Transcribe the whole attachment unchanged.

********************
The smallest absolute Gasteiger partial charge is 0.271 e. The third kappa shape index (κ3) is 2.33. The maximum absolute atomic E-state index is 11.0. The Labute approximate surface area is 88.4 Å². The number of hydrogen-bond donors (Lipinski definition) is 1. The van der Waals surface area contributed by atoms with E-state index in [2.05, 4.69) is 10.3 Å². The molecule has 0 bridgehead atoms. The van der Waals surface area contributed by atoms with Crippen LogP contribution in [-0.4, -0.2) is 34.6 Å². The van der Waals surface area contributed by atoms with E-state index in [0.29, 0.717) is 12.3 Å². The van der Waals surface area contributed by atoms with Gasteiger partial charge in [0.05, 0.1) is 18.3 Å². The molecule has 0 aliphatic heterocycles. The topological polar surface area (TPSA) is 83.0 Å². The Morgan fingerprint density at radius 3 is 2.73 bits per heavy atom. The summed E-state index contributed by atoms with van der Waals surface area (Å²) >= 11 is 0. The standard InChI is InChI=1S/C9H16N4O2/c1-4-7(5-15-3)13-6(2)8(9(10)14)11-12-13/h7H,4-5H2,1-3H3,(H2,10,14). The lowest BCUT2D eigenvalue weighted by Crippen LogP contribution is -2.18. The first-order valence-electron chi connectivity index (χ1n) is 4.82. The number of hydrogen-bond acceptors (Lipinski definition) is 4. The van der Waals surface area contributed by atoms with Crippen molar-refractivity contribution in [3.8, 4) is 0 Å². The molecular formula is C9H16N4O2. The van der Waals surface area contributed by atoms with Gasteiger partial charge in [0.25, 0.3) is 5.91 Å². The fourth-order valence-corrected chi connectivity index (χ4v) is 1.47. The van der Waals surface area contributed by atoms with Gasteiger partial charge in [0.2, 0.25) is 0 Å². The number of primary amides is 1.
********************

The smallest absolute Gasteiger partial charge is 0.271 e. The third kappa shape index (κ3) is 2.33. The maximum absolute atomic E-state index is 11.0. The Labute approximate surface area is 88.4 Å². The number of hydrogen-bond donors (Lipinski definition) is 1. The van der Waals surface area contributed by atoms with E-state index in [2.05, 4.69) is 10.3 Å². The molecule has 0 bridgehead atoms. The van der Waals surface area contributed by atoms with Crippen LogP contribution in [-0.4, -0.2) is 34.6 Å². The van der Waals surface area contributed by atoms with E-state index in [0.29, 0.717) is 12.3 Å². The van der Waals surface area contributed by atoms with Gasteiger partial charge in [0.05, 0.1) is 18.3 Å². The molecule has 0 aliphatic heterocycles. The topological polar surface area (TPSA) is 83.0 Å². The Morgan fingerprint density at radius 3 is 2.73 bits per heavy atom. The summed E-state index contributed by atoms with van der Waals surface area (Å²) >= 11 is 0. The standard InChI is InChI=1S/C9H16N4O2/c1-4-7(5-15-3)13-6(2)8(9(10)14)11-12-13/h7H,4-5H2,1-3H3,(H2,10,14). The lowest BCUT2D eigenvalue weighted by Crippen LogP contribution is -2.18. The first-order valence-electron chi connectivity index (χ1n) is 4.82. The number of hydrogen-bond acceptors (Lipinski definition) is 4. The van der Waals surface area contributed by atoms with Crippen molar-refractivity contribution in [3.8, 4) is 0 Å². The molecular formula is C9H16N4O2. The van der Waals surface area contributed by atoms with Gasteiger partial charge in [0.25, 0.3) is 5.91 Å². The fourth-order valence-corrected chi connectivity index (χ4v) is 1.47. The van der Waals surface area contributed by atoms with Gasteiger partial charge in [0.2, 0.25) is 0 Å². The number of primary amides is 1.